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New program offers outdoor adventures

By Jill Erickson

The limestone glades and oak savanna at Rocky Point Glades have been restored and brought back to life by KC WildLands and Bridging the Gap. Be sure to keep an eye out for the Prothonotary Warbler. Photo by Sarah Benal.

This month Heartland Conservation Alliance launched Exploring Roots Summer Adventure Challenge, a new outdoor education program. The challenge accommodates all skill levels. The self-led Challenge helps groups and individuals discover trails, prairies, glades and other wild areas along the Blue River. The June summer adventure at Rocky Point Glades in Swope Park is sponsored by Moosejaw who is providing prizes to all participants who complete an adventure.

The new program is the result of a merger between former nonprofit, Exploring Roots and Heartland Conservation Alliance, allowing the two groups to combine resources, talent and experience to improve the quality of life in communities across the metropolitan area.

“Most Kansas Citians rarely encounter wild places,” said Adam Magers, Founder, Exploring Roots. “Knowing connection to nature is critical to our health, we saw a need to create an organization that serves the community with nature-based programming. I am so proud that over the past five years, more than 90% of our Exploring Roots program participants have reported increased self-efficacy, confidence and an improved sense of well-being.”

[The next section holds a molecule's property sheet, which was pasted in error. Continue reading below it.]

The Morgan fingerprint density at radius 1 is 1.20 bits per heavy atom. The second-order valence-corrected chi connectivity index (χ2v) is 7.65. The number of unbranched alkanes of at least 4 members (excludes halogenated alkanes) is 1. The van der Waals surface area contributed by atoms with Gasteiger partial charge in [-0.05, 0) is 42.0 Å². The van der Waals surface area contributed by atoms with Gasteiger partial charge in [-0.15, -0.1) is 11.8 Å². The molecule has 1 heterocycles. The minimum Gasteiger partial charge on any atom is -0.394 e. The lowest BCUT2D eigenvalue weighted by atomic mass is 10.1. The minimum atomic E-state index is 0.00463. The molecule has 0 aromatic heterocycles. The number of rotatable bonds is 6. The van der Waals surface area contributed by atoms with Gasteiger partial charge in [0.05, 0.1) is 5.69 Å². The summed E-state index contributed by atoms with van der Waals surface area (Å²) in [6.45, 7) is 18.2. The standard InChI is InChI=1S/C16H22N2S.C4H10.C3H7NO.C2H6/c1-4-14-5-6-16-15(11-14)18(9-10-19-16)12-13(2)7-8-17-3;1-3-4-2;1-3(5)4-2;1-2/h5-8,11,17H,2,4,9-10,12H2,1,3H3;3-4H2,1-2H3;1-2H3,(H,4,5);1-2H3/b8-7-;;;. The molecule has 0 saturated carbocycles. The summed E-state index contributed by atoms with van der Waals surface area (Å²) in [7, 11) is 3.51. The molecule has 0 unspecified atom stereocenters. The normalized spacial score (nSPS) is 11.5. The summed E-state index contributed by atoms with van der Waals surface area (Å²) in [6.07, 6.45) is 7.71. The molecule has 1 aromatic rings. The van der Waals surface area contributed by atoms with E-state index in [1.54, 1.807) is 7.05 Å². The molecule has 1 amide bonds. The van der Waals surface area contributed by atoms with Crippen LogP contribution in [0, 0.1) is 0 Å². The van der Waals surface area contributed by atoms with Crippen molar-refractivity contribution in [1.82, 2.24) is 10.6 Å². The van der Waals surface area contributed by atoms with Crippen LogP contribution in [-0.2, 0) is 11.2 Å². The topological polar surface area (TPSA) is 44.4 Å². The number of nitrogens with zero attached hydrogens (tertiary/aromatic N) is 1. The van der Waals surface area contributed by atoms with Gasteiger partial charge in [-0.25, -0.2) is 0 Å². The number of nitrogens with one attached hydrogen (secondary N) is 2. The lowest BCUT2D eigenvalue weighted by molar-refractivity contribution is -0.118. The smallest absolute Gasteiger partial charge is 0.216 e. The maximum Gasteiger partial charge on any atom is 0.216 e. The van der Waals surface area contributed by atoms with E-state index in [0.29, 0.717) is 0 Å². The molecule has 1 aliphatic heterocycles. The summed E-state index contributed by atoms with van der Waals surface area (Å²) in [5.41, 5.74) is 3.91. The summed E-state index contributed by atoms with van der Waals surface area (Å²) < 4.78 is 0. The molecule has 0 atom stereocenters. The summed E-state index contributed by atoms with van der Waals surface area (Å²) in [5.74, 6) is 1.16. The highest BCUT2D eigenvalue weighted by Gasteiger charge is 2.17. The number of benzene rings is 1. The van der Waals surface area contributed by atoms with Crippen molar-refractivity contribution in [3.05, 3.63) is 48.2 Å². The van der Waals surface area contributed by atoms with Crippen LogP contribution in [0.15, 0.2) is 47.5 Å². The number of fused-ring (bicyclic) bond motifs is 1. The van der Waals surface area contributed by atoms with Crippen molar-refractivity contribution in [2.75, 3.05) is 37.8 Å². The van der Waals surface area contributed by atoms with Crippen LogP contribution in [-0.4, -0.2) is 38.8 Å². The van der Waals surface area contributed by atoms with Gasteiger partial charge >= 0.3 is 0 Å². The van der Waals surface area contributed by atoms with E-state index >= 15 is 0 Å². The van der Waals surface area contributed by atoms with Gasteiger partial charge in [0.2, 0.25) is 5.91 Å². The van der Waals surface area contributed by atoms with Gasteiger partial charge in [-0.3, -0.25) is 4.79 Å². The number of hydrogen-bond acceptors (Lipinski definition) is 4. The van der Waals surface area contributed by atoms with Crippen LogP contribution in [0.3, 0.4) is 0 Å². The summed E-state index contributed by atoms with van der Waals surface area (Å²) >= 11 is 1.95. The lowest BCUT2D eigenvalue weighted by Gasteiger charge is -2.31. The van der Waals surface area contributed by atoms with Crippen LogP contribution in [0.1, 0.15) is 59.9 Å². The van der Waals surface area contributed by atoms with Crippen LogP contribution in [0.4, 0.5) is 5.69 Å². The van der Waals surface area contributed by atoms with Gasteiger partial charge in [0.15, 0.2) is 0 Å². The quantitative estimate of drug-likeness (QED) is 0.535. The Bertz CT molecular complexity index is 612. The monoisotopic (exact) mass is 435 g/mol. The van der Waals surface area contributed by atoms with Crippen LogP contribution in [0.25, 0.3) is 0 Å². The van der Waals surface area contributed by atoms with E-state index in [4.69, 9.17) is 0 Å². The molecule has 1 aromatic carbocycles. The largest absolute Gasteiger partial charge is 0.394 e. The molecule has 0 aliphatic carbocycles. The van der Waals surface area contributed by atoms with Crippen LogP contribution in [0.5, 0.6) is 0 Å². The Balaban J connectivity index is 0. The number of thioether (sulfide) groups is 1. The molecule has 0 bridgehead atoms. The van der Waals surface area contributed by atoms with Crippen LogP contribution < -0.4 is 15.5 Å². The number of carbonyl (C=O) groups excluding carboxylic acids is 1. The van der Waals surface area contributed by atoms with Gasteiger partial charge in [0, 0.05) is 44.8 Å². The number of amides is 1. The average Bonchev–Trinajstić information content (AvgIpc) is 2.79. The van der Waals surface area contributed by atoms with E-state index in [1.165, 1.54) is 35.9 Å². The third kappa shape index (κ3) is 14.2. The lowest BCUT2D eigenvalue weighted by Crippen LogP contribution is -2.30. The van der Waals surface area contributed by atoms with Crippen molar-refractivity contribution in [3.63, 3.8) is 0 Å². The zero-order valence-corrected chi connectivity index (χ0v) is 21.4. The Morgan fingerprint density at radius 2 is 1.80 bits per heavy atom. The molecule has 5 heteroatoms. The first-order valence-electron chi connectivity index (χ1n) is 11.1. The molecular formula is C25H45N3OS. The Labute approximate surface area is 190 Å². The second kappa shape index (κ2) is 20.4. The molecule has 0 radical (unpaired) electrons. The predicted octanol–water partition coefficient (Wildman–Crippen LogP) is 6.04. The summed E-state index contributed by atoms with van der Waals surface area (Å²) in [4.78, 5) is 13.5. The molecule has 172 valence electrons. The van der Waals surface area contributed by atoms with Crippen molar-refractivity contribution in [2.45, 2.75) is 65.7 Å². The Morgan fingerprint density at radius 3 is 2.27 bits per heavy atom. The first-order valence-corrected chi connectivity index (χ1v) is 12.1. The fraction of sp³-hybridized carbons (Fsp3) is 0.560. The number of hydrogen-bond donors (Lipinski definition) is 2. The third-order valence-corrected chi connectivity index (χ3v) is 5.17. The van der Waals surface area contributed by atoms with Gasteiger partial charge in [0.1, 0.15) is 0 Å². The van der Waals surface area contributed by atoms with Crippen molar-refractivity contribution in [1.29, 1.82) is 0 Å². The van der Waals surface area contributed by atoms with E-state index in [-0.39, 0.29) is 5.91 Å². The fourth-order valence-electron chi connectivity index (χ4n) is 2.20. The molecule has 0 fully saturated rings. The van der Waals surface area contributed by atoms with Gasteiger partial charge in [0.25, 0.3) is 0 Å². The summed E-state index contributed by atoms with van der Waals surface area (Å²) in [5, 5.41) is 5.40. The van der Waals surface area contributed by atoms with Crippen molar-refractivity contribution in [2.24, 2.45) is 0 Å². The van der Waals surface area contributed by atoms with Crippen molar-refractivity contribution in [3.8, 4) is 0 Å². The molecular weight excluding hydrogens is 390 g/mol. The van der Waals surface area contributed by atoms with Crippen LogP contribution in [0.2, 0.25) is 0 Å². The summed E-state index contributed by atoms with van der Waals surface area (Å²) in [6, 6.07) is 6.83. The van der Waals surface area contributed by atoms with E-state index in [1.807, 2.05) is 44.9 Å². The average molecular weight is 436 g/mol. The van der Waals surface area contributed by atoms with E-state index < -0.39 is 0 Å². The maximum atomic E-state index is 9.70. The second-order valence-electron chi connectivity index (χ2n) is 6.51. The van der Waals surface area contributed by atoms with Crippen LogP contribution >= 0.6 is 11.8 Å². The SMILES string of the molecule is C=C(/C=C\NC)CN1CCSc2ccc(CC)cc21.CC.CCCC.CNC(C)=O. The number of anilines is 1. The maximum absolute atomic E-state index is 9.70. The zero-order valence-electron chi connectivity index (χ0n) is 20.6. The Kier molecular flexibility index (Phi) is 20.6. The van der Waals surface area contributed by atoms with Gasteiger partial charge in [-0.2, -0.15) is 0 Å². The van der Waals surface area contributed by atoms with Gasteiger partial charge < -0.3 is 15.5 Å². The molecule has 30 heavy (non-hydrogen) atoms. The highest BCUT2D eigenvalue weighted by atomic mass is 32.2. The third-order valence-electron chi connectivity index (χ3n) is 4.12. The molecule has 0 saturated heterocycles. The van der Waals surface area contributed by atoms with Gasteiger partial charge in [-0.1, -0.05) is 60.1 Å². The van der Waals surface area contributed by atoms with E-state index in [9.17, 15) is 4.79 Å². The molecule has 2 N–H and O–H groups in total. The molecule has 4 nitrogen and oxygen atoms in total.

At the heart of the new partnership is the love of nature and the desire to help others become stewards of Kansas City’s natural places. Participants will have the whole month of June to explore Rocky Point Glades, but in case of rain, it’s important to let the paths dry so that too many hikers don’t churn up mud and cause erosion.

One way to be a good steward is to make sure the trail is open by checking Urban Trail Co.’s Trail Status page. As the sun returns, you may be tempted to walk on the trail sides to keep your shoes dry, but doing so can loosen the soil and ruin the trail others worked to construct. Being vigilant helps protect the trails and sends a ‘thank you’ to all the organizations that work to provide places like Swope Park for the public.

Both organizations have been working to increase more equitable access to nature for all Kansas Citians and to raise awareness of the benefits nature provides people. Throughout 2020, the two organizations worked to develop a strategy to further serve the Kansas City community together.

“I was so excited about the possibilities when Adam from Exploring Roots first approached me about merging our two organizations,” said Jill Erickson, Executive Director, Heartland Conservation Alliance. “This new program will help us connect more Kansas Citians to important natural areas in our city."

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